Dry to Very Dry Skin - Bioderma Singapore

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Dry to Very Dry Skin

Chat Extracts


To learn more about dry to very dry skin, explore responses from dermatologists and allergists to questions submitted by internet users during chat sessions organised by Bioderma.

An internet user’s question

Does cold weather aggravate dry skin?

Cold and dry weather causes skin dryness and a loss of the protective surface oils. Therefore, avoid stripping the epidermis by washing too often or by using harsh products, and use a regular emollient.

An internet user’s question

Does diet play a role in skin dryness?

I think that diet is extremely important for the skin like for the rest of the body. Simply give it everything it needs: water, vitamins, trace elements, minerals, proteins, essential fatty acids, etc. All this can be found in a healthy and balanced diet. There is no need to supplement a balanced diet. It could even be dangerous to give a normally fed body too many vitamins. However, in the winter, when the skin is dry, the intake of polyunsaturated fatty acids such as omega-3 and -6 fatty acids improves the skin’s quality.

An internet user’s question

How can I prevent cracked heels?

Use a very rich cream every night and use a pumice stone after each bath.

An internet user’s question

How can I prevent cracked heels?

Use a very rich cream every night and use a pumice stone after each bath.

An internet user’s question

How should I treat very, very dry feet?

That’s an everyday battle, because it’s a genetic predisposition! Pumice them once or twice a week and moisturise them once or twice a day with specific foot moisturising and stripping products made with urea. Wearing socks right after applying the cream increases its efficacy. Avoid walking with bare feet – it intensifies the dryness. To avoid calluses, which cause painful heel cracks, pumice and moisturise your feet!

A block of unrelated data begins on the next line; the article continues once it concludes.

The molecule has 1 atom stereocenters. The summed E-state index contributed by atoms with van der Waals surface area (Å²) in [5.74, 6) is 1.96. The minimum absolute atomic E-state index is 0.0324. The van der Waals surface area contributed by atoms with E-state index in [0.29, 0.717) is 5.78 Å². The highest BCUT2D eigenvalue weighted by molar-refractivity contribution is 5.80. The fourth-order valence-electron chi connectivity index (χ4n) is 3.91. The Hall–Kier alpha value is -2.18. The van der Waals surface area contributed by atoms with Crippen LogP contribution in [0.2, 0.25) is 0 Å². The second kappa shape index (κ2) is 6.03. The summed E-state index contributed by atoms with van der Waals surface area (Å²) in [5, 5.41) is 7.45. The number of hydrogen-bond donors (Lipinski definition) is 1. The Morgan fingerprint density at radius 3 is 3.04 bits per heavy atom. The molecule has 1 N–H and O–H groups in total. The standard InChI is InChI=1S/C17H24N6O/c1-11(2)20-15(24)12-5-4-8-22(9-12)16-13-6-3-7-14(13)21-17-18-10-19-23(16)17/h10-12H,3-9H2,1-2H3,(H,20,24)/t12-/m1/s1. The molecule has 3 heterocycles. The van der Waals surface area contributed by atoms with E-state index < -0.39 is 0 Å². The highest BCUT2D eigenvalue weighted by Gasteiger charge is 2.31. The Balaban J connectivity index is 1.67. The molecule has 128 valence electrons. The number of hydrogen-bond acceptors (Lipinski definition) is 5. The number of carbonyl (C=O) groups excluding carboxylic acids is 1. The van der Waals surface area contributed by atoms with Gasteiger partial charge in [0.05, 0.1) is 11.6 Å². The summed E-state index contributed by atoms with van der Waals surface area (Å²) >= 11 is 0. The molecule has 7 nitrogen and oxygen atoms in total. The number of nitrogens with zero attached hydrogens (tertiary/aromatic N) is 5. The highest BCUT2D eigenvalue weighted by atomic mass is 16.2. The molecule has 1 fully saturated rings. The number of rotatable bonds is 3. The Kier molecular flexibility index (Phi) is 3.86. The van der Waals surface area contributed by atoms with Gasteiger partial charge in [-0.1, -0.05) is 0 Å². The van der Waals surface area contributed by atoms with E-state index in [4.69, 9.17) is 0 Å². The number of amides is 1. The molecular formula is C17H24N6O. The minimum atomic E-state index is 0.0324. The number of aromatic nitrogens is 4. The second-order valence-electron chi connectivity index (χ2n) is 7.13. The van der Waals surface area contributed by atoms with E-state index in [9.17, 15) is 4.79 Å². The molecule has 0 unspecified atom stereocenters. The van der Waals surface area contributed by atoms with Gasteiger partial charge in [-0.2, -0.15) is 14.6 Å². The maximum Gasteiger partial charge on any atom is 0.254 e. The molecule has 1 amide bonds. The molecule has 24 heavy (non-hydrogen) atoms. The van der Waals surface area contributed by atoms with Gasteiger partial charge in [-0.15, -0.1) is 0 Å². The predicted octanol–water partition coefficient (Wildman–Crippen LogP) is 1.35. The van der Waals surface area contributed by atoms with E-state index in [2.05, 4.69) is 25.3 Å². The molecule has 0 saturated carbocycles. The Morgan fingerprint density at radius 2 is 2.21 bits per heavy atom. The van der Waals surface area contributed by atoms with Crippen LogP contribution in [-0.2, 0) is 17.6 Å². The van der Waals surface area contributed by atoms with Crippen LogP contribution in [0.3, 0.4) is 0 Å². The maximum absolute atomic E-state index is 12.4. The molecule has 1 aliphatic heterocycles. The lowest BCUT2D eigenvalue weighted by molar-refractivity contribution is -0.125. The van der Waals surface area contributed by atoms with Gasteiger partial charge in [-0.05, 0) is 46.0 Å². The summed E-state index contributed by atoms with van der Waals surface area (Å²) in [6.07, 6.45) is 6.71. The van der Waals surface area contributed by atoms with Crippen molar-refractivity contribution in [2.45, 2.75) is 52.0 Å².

When you use professional colouring products, you should put on gloves as often as possible. If you are allergic to latex, use vinyl gloves (surgical gloves). In addition, moisturise your hands with a very rich cream every two hours whenever not at work.

It all depends on the skin type. In general, if you have dry skin, cleanse with a mild product in the morning and evening (either a cleansing cream, a milk or a micellar solution). Apply a moisturising cream in the morning and evening and possibly sun protection, if you are exposed to the sun. Moisture and sun protection are the bases of skin care.

The use of water alone dries rather than moisturises the skin. You can mist water onto your skin but you then need to quickly apply a hydrolipidic cream to retain the water in the horny layer. Otherwise, it will increase the evaporation of water and you will obtain the opposite effect of what you were looking for.

To cleanse your skin, use liquid or solid syndets or cleansing oils. Moisturise your body once or twice a day with ultra-rich moisturising lotions or balms. Don’t hesitate to use products for atopic skin. These products are perfectly suitable for children, except for those with high urea concentrations, but the product’s packaging will indicate this. For itching sensations, some milks contain vitamin PP or Nicotinamide which has a calming effect on the skin (for example, Atoderm PP Baume).

Cleansing isn’t enough. You need to moisturise your skin once or twice a day. Pharmacies and health and beauty stores sell enriched moisturising lotions that are extremely well formulated for your skin type. It will certainly be more cosmetic than paraffin oil. If you like thick products, use “water in oil” solutions, which are oilier and will remind you of paraffin.